The Gender Perspective on Parent-to-child Aggression: Gender and Gender-constellations

Research output: Contribution to journalArticlepeer-review

Abstract

Parent-to-child aggressive behavior is a common risk factor for children’s health. Gender is correlated also to the odds of using aggression and the odds of being a victim of aggression. Yet, only few studies have considered the constellation of perpetrator’s and victim’s gender as a factor of parental aggression. The current study addresses parent-to-child aggressive behavior while focusing on the constellation of perpetrator’s and victim’s gender (i.e., mother–daughter, mother–son, father–daughter, father–son). It utilizes a community sample of Israeli university students (N = 508), 78% of which are female, on average 25.67 years of age (SD = 8.29). The participants reported the incidence and frequency of verbal and physical aggressive behavior of their parents against them during the years of middle school. The results show gender and gender-constellation to be significantly correlated with parental aggression. Overall, sons were more likely to suffer both verbal and physical aggression from their parents than daughters were. Only paternal verbal and physical aggression was more common against daughters, and only maternal verbal and physical aggression was more common against sons. Parental verbal and physical aggression from both parents were more common against sons. For all types and forms of parental aggression, daughters reported higher frequencies. These results suggest that while parent’s gender might predict their overall aggressive behavior, and child’s gender might predict their overall odds to be victimized by parental aggression, gender-constellation might create gender-specific selective patterns of parental aggressive behavior. Thus, the theoretical contribution of this study is in emphasizing that gender-constellations have an explanatory value beyond gender alone. These findings might be valuable to assess the risk of daughters and sons to suffer parental aggression, and for practitioners to provide apt professional response.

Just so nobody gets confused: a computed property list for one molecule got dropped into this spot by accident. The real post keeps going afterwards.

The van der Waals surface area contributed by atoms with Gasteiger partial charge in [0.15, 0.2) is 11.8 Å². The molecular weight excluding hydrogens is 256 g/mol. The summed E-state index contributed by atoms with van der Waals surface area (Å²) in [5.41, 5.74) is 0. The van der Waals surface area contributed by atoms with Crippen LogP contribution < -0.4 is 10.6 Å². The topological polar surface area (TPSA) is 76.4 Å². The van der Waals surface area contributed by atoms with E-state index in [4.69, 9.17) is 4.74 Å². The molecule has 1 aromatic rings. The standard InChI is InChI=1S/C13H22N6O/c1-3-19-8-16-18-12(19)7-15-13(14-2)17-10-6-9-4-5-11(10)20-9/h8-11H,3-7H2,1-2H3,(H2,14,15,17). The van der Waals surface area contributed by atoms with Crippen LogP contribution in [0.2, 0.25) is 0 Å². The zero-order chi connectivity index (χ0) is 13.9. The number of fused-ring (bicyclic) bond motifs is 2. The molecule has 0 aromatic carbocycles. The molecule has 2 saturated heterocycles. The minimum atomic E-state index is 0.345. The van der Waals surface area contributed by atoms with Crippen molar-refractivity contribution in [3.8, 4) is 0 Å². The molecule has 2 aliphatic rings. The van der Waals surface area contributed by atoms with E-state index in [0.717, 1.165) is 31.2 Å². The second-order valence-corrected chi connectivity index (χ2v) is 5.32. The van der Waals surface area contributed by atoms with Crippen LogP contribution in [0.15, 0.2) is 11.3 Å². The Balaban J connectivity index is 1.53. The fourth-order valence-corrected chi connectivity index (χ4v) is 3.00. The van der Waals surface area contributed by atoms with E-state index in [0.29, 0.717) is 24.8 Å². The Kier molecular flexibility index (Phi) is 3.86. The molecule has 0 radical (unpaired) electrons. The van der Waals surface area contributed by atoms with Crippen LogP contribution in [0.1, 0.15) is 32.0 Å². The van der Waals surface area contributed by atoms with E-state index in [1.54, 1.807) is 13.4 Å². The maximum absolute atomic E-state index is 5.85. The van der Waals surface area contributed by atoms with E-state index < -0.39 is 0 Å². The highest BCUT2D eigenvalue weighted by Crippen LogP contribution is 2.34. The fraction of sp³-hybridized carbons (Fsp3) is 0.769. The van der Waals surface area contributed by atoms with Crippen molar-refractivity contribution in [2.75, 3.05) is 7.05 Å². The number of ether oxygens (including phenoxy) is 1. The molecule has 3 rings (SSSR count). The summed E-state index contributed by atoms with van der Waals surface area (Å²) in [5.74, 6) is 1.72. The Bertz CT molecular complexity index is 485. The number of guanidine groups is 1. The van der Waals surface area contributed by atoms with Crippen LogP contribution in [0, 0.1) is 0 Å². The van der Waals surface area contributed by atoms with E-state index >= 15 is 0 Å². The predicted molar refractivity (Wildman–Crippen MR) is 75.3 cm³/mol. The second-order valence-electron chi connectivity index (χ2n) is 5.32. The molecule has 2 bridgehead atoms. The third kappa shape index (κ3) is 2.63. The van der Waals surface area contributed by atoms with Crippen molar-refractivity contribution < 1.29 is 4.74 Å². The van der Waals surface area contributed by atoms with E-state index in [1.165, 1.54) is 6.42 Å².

Original languageEnglish
JournalJournal of Interpersonal Violence
DOIs
StateAccepted/In press - 2020

Bibliographical note

Publisher Copyright:
© 2020 SAGE Publications.

Keywords

  • gender
  • gender-constellation
  • gender-interaction
  • parent-to-child violence
  • parental aggression

ASJC Scopus subject areas

  • Clinical Psychology
  • Applied Psychology

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